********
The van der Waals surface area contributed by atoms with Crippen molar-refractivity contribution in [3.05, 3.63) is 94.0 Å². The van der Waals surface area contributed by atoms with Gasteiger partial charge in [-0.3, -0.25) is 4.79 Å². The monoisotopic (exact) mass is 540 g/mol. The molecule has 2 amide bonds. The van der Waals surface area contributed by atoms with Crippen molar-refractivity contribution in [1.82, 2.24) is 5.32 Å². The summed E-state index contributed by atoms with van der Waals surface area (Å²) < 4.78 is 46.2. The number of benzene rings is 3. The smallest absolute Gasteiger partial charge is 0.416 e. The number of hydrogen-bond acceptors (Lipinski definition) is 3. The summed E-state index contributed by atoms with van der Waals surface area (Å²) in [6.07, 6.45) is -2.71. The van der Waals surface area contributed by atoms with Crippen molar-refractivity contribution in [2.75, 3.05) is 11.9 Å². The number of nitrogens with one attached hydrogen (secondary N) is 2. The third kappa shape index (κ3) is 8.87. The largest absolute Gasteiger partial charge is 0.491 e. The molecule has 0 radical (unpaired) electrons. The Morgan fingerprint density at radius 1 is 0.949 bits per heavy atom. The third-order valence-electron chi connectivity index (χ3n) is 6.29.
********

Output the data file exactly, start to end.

The van der Waals surface area contributed by atoms with Crippen molar-refractivity contribution in [3.05, 3.63) is 94.0 Å². The van der Waals surface area contributed by atoms with Gasteiger partial charge in [-0.3, -0.25) is 4.79 Å². The monoisotopic (exact) mass is 540 g/mol. The molecule has 2 amide bonds. The van der Waals surface area contributed by atoms with Crippen molar-refractivity contribution in [1.82, 2.24) is 5.32 Å². The summed E-state index contributed by atoms with van der Waals surface area (Å²) < 4.78 is 46.2. The number of benzene rings is 3. The smallest absolute Gasteiger partial charge is 0.416 e. The number of hydrogen-bond acceptors (Lipinski definition) is 3. The summed E-state index contributed by atoms with van der Waals surface area (Å²) in [6.07, 6.45) is -2.71. The van der Waals surface area contributed by atoms with Crippen molar-refractivity contribution in [2.75, 3.05) is 11.9 Å². The number of nitrogens with one attached hydrogen (secondary N) is 2. The third kappa shape index (κ3) is 8.87. The largest absolute Gasteiger partial charge is 0.491 e. The molecule has 0 radical (unpaired) electrons. The Morgan fingerprint density at radius 1 is 0.949 bits per heavy atom. The third-order valence-electron chi connectivity index (χ3n) is 6.29.